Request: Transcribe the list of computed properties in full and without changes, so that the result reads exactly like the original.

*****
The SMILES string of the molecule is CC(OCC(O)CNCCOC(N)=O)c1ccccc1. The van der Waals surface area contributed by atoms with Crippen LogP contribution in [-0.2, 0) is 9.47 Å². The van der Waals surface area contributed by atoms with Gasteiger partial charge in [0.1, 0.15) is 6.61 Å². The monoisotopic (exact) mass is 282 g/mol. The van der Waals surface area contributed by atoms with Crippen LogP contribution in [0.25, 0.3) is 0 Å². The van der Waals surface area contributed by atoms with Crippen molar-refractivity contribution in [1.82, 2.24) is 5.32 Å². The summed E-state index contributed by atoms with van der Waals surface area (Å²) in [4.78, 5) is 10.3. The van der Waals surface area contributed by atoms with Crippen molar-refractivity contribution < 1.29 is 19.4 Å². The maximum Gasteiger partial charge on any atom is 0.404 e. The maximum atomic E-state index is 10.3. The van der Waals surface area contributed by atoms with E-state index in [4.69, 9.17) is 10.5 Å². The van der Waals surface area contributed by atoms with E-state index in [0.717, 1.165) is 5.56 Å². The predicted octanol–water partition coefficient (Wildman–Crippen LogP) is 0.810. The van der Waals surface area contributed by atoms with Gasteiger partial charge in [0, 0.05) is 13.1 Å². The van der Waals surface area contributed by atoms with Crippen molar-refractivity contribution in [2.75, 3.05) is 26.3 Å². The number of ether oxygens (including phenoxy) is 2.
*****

The SMILES string of the molecule is CC(OCC(O)CNCCOC(N)=O)c1ccccc1. The van der Waals surface area contributed by atoms with Crippen LogP contribution in [-0.2, 0) is 9.47 Å². The van der Waals surface area contributed by atoms with Gasteiger partial charge in [0.1, 0.15) is 6.61 Å². The monoisotopic (exact) mass is 282 g/mol. The van der Waals surface area contributed by atoms with Crippen LogP contribution in [0.25, 0.3) is 0 Å². The van der Waals surface area contributed by atoms with Crippen molar-refractivity contribution in [1.82, 2.24) is 5.32 Å². The summed E-state index contributed by atoms with van der Waals surface area (Å²) in [4.78, 5) is 10.3. The van der Waals surface area contributed by atoms with Crippen molar-refractivity contribution < 1.29 is 19.4 Å². The maximum Gasteiger partial charge on any atom is 0.404 e. The maximum atomic E-state index is 10.3. The van der Waals surface area contributed by atoms with E-state index in [4.69, 9.17) is 10.5 Å². The van der Waals surface area contributed by atoms with E-state index in [0.717, 1.165) is 5.56 Å². The predicted octanol–water partition coefficient (Wildman–Crippen LogP) is 0.810. The van der Waals surface area contributed by atoms with Gasteiger partial charge in [0, 0.05) is 13.1 Å². The van der Waals surface area contributed by atoms with Crippen molar-refractivity contribution in [2.75, 3.05) is 26.3 Å². The number of ether oxygens (including phenoxy) is 2.